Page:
The enemy having taken four scalps, were content to spare the wearer of the fifth to grace their triumph on their return to Canada. This event took place on the 9th day of June, and as Mr. Eysaman returned from captivity at the close of the war, after an absence of three years and nine months, 1779 may be fixed as the year. He said on his return, the Indians and tories, among other of his stock driven away, took three horses, one of them a fine stud, often rode on parade by a British officer, who noticed that Eysaman had always regarded the horse when he was mounted, asked him if he had ever seen the horse before. Eysaman said he had, and that the horse was his. The reply was, "Be off, you d__d rebel, you never owned a horse," and this was all he ever had for him.

Mr. Eysaman married again after his return from captivity, and raised a family of children, one of whom, Mr. Joseph Eysaman, now lives on the farm he inherited from his father, the spot where the murders were committed. Stephen Eysaman died at the age of ninety-four years. A remarkable case of longevity is presented by this family. Stephen had one brother and four sisters, one of whom lived to the age of 97 years; none of them died under the age of 85 years. The aggreagte of the lives of these six persons, all of one family, was five hundred and forty-one years.

The destruction of the German settlements, on the south side of the river, in sight of Fort Herkimer, in July, 1782, by a party of about 600 Indians and tories, has not been heretofore noticed by any of the writers upon our border wars, or if it has, my attention has not reached it.

The enemy was first discovered by Peter Wolever, who, with Augustinus Hess, lived about fifty rods from the fort. Both families were aroused, and finally succeeded in reaching the fort without any casualty, except the death of Hess, who was killed just as he was entering the picket gate. There were at this time only a few troops stationed at the fort. The Americans were not strong enough to act offensively. Valentine Starring was taken prisoner in a field, not far from the stockade, and was put to torture with a view of drawing the provincials to his rescue, when they heard, at the fort, his cries for help and lamentations under his tortures; not succeeding in this, poor Starring was tomahawked and scalped. There was a good deal of desultory firing between the assailants and assailed.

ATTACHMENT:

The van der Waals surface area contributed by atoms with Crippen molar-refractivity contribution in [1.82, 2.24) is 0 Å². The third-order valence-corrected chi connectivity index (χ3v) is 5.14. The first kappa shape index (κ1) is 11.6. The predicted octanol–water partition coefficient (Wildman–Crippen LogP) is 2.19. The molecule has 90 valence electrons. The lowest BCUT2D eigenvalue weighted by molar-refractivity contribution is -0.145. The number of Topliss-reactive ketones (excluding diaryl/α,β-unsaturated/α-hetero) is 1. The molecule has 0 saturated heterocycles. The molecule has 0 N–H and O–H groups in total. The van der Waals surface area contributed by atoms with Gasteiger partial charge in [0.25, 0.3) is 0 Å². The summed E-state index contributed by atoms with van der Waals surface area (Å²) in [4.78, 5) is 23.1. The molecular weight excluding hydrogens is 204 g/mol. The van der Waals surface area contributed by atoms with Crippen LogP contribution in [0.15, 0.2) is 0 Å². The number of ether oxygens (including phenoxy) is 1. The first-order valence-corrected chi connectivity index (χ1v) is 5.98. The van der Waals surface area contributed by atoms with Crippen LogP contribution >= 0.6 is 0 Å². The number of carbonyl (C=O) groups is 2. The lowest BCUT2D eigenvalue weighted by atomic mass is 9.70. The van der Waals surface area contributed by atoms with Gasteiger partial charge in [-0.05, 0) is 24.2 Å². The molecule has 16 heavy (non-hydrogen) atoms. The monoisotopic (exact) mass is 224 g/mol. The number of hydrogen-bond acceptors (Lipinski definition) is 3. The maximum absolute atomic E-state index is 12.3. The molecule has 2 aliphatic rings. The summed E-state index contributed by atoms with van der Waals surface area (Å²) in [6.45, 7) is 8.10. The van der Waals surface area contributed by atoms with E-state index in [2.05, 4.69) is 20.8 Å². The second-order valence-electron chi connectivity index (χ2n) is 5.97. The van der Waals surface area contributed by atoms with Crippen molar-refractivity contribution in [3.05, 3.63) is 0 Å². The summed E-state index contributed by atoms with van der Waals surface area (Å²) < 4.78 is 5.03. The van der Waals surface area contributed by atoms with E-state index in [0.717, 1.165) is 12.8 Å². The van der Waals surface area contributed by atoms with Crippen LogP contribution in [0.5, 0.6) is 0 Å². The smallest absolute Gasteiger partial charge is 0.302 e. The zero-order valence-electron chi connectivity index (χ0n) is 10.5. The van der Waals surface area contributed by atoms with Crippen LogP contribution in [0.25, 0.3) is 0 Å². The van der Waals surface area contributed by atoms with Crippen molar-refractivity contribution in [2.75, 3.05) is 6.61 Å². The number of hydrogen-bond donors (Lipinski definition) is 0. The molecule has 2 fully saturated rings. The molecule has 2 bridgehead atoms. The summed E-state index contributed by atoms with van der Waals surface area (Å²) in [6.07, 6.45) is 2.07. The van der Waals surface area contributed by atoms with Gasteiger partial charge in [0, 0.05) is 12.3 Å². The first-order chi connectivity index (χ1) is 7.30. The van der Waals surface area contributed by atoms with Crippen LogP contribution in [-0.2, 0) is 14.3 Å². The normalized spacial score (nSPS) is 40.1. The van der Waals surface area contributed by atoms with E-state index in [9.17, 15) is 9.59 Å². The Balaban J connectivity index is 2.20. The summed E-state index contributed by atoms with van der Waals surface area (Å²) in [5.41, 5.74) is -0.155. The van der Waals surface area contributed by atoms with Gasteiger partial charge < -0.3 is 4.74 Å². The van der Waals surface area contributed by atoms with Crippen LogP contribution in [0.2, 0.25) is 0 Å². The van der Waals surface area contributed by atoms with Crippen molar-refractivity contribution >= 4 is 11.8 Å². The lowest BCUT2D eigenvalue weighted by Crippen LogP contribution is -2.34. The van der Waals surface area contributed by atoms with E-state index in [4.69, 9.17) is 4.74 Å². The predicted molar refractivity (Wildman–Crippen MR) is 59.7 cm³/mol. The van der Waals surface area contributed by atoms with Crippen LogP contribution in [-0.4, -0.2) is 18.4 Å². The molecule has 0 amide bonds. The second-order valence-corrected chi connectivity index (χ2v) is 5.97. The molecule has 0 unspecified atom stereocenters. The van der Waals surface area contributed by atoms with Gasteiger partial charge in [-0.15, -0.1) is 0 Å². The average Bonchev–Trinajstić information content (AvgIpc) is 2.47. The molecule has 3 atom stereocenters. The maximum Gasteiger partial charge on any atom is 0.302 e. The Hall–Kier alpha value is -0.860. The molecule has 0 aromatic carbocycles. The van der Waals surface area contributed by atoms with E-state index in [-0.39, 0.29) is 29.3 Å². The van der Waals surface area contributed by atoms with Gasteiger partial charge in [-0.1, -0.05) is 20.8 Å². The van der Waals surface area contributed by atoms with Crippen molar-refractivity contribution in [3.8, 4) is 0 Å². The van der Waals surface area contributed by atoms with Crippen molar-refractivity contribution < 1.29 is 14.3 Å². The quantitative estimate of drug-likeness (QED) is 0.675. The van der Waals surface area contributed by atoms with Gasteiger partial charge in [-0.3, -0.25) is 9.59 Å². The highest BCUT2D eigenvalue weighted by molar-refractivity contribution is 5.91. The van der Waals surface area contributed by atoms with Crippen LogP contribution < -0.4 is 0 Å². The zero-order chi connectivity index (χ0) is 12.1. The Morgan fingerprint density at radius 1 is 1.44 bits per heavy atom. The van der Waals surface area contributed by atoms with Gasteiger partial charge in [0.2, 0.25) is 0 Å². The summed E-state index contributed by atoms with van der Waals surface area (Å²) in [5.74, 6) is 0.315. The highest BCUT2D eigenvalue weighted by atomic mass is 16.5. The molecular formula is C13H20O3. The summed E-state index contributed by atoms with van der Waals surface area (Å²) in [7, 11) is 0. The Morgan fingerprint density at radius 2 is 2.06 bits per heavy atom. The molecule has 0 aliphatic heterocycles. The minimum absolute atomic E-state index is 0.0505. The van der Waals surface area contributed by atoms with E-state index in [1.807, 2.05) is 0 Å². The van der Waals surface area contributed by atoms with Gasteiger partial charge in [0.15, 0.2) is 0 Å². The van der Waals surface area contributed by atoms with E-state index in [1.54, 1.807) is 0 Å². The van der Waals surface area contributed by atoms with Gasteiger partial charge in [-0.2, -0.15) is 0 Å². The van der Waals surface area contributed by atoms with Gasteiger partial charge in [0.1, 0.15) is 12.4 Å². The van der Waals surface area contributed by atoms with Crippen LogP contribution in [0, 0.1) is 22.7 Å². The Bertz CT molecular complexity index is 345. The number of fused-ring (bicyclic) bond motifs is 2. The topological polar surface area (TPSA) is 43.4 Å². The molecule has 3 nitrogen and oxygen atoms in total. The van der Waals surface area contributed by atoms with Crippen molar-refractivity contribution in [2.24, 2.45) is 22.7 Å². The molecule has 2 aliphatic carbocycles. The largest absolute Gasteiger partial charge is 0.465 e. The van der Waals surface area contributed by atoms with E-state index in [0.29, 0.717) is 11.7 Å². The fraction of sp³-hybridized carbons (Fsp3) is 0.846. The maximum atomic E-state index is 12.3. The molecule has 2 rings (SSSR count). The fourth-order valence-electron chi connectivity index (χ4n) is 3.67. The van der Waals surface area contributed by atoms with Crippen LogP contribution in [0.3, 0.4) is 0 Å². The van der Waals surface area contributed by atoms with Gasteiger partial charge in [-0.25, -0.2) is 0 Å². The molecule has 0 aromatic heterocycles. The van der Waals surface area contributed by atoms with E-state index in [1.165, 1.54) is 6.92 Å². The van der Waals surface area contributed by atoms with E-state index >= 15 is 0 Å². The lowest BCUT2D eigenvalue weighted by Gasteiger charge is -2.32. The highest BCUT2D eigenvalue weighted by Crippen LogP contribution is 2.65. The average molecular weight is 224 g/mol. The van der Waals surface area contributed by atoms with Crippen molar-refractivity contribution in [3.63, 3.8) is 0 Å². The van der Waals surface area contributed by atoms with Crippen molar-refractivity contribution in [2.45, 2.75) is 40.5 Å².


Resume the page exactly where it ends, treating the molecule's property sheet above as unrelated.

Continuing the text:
The provincials lost four men, two soldiers and two of the inhabitants, killed. It was supposed the enemy's loss in killed and wounded was much greater, as they could not approach the stockade within musket shot, uncovered. All the buildings in the settlement, except George Herkimer's house, were burned by the invaders, and the cattle driven away. This relation was given by Nicholas Wolever, now living, who was at Fort Herkimer at the time, who also says it was reported that Capt. Brant was not in this action. I will here notice, not an isolated case of human endurance and the tenacity of life, although not of frequent occurrence during the revolution. The wife of Mr. Henry Wetherstone, who had incautiously gone into the field for some domestic object, was set upon by a party of Indians, tomahawked, scalped and, as supposed, her dead body left to be looked after and cared for by her friends. She recovered, and lived many years after her long tress of hair had been exhibited as a trophy of Indian courage and inhuman butchery.

The flourishing villages of Mohawk and Ilion are located in this town, about two miles apart, on the canal. Mr. Remington's extensive rifle factory and armory, where thousands and tens of thousands of death-dealing weapons have been fabricated, was first established where Ilion now is. This establishment was the nucleus around which this village took its start, and being favorably located in respect to proximity to the canal and the central rail road; and having roads of easy grade to the southwestern part of this county, and the northwestern portion of Otsego, and the southeastern parts of Madison counties, the village has become the center of a very considerable business and active trade.